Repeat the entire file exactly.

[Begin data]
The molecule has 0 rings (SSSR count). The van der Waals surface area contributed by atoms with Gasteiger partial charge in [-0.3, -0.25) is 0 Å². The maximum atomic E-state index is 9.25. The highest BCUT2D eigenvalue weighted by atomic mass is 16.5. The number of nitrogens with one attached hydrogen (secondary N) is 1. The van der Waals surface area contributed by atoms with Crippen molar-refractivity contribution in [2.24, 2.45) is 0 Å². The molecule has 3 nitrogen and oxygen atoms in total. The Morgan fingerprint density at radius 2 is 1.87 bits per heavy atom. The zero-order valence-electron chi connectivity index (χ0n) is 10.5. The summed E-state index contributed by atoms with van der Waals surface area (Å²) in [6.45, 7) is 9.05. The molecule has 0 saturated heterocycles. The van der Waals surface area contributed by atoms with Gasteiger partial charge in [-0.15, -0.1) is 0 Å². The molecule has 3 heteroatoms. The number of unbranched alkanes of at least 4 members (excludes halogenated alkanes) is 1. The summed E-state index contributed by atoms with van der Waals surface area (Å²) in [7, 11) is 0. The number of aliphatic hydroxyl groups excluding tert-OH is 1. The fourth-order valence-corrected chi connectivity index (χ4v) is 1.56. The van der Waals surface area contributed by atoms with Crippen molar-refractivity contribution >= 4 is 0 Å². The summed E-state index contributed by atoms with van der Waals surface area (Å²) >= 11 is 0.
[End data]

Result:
The molecule has 0 rings (SSSR count). The van der Waals surface area contributed by atoms with Gasteiger partial charge in [-0.3, -0.25) is 0 Å². The maximum atomic E-state index is 9.25. The highest BCUT2D eigenvalue weighted by atomic mass is 16.5. The number of nitrogens with one attached hydrogen (secondary N) is 1. The van der Waals surface area contributed by atoms with Crippen molar-refractivity contribution in [2.24, 2.45) is 0 Å². The molecule has 3 nitrogen and oxygen atoms in total. The Morgan fingerprint density at radius 2 is 1.87 bits per heavy atom. The zero-order valence-electron chi connectivity index (χ0n) is 10.5. The summed E-state index contributed by atoms with van der Waals surface area (Å²) in [6.45, 7) is 9.05. The molecule has 0 saturated heterocycles. The van der Waals surface area contributed by atoms with Gasteiger partial charge in [-0.15, -0.1) is 0 Å². The molecule has 3 heteroatoms. The number of unbranched alkanes of at least 4 members (excludes halogenated alkanes) is 1. The summed E-state index contributed by atoms with van der Waals surface area (Å²) in [7, 11) is 0. The number of aliphatic hydroxyl groups excluding tert-OH is 1. The fourth-order valence-corrected chi connectivity index (χ4v) is 1.56. The van der Waals surface area contributed by atoms with Crippen molar-refractivity contribution >= 4 is 0 Å². The summed E-state index contributed by atoms with van der Waals surface area (Å²) >= 11 is 0.